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Private Cord Blood Banking vs Public Donation

What are my options for banking cord blood and cord tissue?

Research continues to advance new discoveries on the effectiveness of cord blood and cord tissue stem cells in treating many life-threatening diseases. The use of stem cells derived from cord blood is already routinely being used in the FDA approved treatment of more than 80 diseases, including leukemia, lymphoma, and many other blood disorders, cancers, immune disorders and metabolic disorders.

As an expectant parent, you have many things to decide. One of the crucial decisions will be choosing what you do with the valuable cells found in your baby’s umbilical cord after your child’s birth.

You have three options with this precious resource:

  1. Privately bank your baby’s cord blood.
  2. Donate to a public cord blood bank (not available in many areas of the United States).
  3. Have the hospital discard these otherwise life-saving cells post-delivery.

If you’ve decided you’d rather not simply waste these potentially valuable cells, read further to determine which banking option is right for you.

 

Private Cord Blood Banking vs. Public Cord Blood Donation

Private cord blood banks process and store cord blood stem cells for a family's personal use. With private cord blood banking, decisions regarding how your child’s stem cells are used are left to your family.

The cost of cord blood banking varies by provider, but MiracleCord offers a variety of affordable storage options to meet most budgets.

Most importantly, private cord blood banking provides parents something that public cord blood banks cannot: the ability to utilize your child’s specific stem cells in the future, if needed.

Approximately 30% of the over 80 diseases and conditions that are already FDA approved for treatment with cord blood stem cells are used to treat the child that the stem cells came from. Some newer, emerging therapies for conditions like autism and cerebral palsy use a child’s own stem cells as well.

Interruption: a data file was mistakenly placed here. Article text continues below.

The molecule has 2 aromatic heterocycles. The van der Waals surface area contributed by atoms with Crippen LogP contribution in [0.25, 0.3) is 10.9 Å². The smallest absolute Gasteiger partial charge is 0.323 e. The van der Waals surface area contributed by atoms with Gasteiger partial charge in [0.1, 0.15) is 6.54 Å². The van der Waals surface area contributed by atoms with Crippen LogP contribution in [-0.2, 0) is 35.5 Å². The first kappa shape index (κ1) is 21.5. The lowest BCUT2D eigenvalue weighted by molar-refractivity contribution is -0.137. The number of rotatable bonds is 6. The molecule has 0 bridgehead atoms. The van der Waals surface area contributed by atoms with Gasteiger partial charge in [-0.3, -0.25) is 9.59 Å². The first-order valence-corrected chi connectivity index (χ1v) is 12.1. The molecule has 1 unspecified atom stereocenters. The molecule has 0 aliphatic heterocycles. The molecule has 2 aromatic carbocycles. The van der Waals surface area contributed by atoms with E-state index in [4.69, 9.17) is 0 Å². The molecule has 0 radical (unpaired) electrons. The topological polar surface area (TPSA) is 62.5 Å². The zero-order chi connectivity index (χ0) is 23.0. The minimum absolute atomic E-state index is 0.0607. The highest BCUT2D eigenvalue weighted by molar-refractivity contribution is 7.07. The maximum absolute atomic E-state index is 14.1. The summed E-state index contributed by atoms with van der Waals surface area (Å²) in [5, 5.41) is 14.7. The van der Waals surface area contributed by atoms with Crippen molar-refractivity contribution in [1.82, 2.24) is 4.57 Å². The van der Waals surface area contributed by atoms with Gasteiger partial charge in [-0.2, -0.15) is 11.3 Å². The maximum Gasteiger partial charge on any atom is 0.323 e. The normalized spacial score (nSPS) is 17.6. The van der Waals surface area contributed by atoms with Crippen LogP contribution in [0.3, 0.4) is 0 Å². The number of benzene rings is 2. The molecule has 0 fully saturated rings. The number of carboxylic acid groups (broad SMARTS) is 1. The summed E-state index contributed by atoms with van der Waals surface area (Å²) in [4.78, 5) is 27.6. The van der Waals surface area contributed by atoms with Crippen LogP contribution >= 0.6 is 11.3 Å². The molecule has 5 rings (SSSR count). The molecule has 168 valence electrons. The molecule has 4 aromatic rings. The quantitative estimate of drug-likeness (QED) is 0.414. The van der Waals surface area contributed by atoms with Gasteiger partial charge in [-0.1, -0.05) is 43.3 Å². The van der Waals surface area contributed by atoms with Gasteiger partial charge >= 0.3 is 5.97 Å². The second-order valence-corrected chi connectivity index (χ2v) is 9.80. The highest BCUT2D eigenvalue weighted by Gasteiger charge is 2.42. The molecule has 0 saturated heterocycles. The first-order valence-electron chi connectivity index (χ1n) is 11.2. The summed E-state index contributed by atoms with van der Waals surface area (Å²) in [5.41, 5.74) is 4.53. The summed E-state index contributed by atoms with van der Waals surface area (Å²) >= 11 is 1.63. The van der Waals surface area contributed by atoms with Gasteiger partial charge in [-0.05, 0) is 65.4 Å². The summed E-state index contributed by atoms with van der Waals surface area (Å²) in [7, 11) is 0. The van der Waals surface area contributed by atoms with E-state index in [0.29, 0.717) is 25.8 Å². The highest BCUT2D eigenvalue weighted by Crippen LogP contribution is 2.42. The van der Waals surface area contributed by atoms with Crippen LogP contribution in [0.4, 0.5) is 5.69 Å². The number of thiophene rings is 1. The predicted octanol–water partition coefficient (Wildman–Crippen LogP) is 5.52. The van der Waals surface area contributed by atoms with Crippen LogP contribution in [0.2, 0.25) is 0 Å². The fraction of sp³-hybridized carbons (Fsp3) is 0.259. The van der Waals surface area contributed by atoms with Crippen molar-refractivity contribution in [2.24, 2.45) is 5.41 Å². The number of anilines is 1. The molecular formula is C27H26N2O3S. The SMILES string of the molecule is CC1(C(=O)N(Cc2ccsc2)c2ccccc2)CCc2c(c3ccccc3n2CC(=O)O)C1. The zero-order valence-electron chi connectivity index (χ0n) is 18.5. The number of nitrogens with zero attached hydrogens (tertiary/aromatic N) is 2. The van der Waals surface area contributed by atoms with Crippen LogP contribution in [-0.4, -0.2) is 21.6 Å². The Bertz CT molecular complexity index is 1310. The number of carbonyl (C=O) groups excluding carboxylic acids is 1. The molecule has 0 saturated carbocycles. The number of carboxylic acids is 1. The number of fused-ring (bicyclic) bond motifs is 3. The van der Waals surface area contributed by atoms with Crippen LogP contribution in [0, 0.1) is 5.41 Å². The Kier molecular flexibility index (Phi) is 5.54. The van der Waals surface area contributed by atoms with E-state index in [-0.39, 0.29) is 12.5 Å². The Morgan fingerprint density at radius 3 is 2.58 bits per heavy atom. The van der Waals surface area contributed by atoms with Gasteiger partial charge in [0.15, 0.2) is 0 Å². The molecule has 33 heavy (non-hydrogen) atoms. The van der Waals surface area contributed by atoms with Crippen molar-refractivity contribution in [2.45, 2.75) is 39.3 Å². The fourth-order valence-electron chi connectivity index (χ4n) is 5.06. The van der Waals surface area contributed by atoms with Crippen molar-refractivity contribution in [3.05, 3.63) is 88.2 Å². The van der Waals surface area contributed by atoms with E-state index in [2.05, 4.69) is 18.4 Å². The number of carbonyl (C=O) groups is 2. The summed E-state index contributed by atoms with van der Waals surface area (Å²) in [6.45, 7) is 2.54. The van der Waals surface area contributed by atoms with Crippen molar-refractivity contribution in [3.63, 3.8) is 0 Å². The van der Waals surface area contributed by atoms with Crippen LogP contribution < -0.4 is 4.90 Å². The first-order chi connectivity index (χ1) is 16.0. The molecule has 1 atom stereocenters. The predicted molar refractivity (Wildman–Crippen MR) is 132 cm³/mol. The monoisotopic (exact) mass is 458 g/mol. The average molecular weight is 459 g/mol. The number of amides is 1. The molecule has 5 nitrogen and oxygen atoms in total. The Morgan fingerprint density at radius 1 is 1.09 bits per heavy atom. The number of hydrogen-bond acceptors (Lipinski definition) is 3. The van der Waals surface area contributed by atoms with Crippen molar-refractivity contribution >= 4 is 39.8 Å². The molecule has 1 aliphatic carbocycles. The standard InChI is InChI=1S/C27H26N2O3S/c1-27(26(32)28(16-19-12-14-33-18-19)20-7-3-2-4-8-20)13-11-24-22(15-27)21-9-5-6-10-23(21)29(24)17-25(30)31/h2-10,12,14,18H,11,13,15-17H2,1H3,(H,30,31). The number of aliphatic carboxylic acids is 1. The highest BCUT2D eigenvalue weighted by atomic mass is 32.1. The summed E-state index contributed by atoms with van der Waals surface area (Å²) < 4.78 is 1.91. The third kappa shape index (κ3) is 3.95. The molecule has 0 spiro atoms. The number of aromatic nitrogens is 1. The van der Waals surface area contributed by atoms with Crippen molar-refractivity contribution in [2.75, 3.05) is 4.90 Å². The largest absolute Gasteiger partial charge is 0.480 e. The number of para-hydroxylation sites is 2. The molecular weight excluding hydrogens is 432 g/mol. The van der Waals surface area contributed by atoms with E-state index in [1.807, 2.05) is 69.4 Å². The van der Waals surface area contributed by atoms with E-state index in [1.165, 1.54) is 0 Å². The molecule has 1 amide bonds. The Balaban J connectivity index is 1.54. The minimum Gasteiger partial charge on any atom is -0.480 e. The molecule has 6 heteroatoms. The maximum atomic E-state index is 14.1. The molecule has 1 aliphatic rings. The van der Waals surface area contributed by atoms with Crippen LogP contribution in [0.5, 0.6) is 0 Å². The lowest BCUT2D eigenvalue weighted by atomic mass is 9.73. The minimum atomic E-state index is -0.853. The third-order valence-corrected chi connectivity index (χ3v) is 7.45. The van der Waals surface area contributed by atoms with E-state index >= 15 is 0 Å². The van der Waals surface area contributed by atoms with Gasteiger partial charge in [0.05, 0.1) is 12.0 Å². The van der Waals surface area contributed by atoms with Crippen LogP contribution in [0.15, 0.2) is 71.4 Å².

The remaining 70% of FDA approved therapies use the child’s stem cells to treat immediate family members, such as siblings, parents and grand-parents.

As a result of the large body of new research using cord blood stem cells, the list of FDA therapies using cord blood and cord tissue stem cells continues to grow. Saving your baby’s cord blood and cord tissue guarantees that you’ll have those genetically unique cells available to your family.

Additionally, some private cord blood banks like MiracleCord also have the ability to process and store cord tissue stem cells. Continuing research on the distinct cells found in cord tissue offer considerable promise in treating an even wider range of diseases than cord blood alone.

Private cord blood banks save the cord blood and cord tissue so it is readily available to your family when needed, and this ensures the best biological stem cell match for a successful transplant.

 

 

Public Cord Blood Donation

Public cord blood banks store unrelated cord blood units that are donated. The relevant information (e.g., HLA types, cell counts, and the birth mother's medical history) is then stored in a database and sometimes made available to research facilities and transplant centers.

Public banks do not process or save cord tissue.​​

Public cord blood banks have the option to sell your donated sample to a research facility or to discard your sample. 80% of all publically donated cord blood samples are not stored for future transplantation.1

Should your family need stem cells for a life-saving treatment in the future, there is a high probability that your baby's cord blood will not be available if it was donated to a public bank - leaving your family to hope and wait for donor match, which may never be found.

If a match can be located, transplant centers typically charge approximately $50,000 for each cord blood unit that is retrieved from a public bank.2

1 Parent's Guide to Cord Blood Foundation. (n.d.). Retrieved 2016-31-May from PGCB: Cord Blood Introduction: Cord Blood Infographic: http://parentsguidecordblood.org/en/cord-blood-infographic

National Marrow Donor Program. (n.d.). Retrieved 2010-11-January from NMDP: University of Chicago: http://www.marrow.org/PATIENT/Plan_for_Tx/Choosing_a_TC/US_NMDP_Transplant_Centers/Detailed_Center_ Information/tc_idx.pl?ctr_id=557

 

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